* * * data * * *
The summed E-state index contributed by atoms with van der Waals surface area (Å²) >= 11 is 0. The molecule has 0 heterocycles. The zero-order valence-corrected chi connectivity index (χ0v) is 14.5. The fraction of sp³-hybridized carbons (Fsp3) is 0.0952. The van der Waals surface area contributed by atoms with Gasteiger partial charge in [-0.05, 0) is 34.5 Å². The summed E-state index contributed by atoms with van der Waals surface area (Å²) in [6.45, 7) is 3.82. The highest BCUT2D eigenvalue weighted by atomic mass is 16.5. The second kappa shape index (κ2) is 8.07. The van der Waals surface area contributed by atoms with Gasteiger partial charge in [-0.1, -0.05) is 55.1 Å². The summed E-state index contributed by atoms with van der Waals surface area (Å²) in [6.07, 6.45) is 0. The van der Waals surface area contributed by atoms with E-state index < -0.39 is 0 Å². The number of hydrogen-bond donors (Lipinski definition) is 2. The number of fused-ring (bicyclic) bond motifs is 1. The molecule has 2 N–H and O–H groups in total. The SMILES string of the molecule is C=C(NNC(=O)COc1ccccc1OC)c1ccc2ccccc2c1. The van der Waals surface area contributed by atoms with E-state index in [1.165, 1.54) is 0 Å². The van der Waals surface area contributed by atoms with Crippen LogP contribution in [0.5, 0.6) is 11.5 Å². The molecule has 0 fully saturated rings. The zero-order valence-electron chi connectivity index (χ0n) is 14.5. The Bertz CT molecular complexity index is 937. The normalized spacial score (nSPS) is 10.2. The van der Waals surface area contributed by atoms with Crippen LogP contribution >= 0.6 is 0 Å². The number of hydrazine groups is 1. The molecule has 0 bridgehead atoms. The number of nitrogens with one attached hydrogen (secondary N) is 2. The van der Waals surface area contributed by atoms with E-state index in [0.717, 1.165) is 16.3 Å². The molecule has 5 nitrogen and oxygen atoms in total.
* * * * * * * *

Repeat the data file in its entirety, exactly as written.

The summed E-state index contributed by atoms with van der Waals surface area (Å²) >= 11 is 0. The molecule has 0 heterocycles. The zero-order valence-corrected chi connectivity index (χ0v) is 14.5. The fraction of sp³-hybridized carbons (Fsp3) is 0.0952. The van der Waals surface area contributed by atoms with Gasteiger partial charge in [-0.05, 0) is 34.5 Å². The summed E-state index contributed by atoms with van der Waals surface area (Å²) in [6.45, 7) is 3.82. The highest BCUT2D eigenvalue weighted by atomic mass is 16.5. The second kappa shape index (κ2) is 8.07. The van der Waals surface area contributed by atoms with Gasteiger partial charge in [-0.1, -0.05) is 55.1 Å². The summed E-state index contributed by atoms with van der Waals surface area (Å²) in [6.07, 6.45) is 0. The van der Waals surface area contributed by atoms with E-state index < -0.39 is 0 Å². The number of hydrogen-bond donors (Lipinski definition) is 2. The number of fused-ring (bicyclic) bond motifs is 1. The molecule has 2 N–H and O–H groups in total. The SMILES string of the molecule is C=C(NNC(=O)COc1ccccc1OC)c1ccc2ccccc2c1. The van der Waals surface area contributed by atoms with E-state index in [1.165, 1.54) is 0 Å². The van der Waals surface area contributed by atoms with Crippen LogP contribution in [0.5, 0.6) is 11.5 Å². The molecule has 0 fully saturated rings. The zero-order valence-electron chi connectivity index (χ0n) is 14.5. The Bertz CT molecular complexity index is 937. The normalized spacial score (nSPS) is 10.2. The van der Waals surface area contributed by atoms with Crippen LogP contribution >= 0.6 is 0 Å². The number of hydrazine groups is 1. The molecule has 0 bridgehead atoms. The number of nitrogens with one attached hydrogen (secondary N) is 2. The van der Waals surface area contributed by atoms with E-state index in [0.717, 1.165) is 16.3 Å². The molecule has 5 nitrogen and oxygen atoms in total.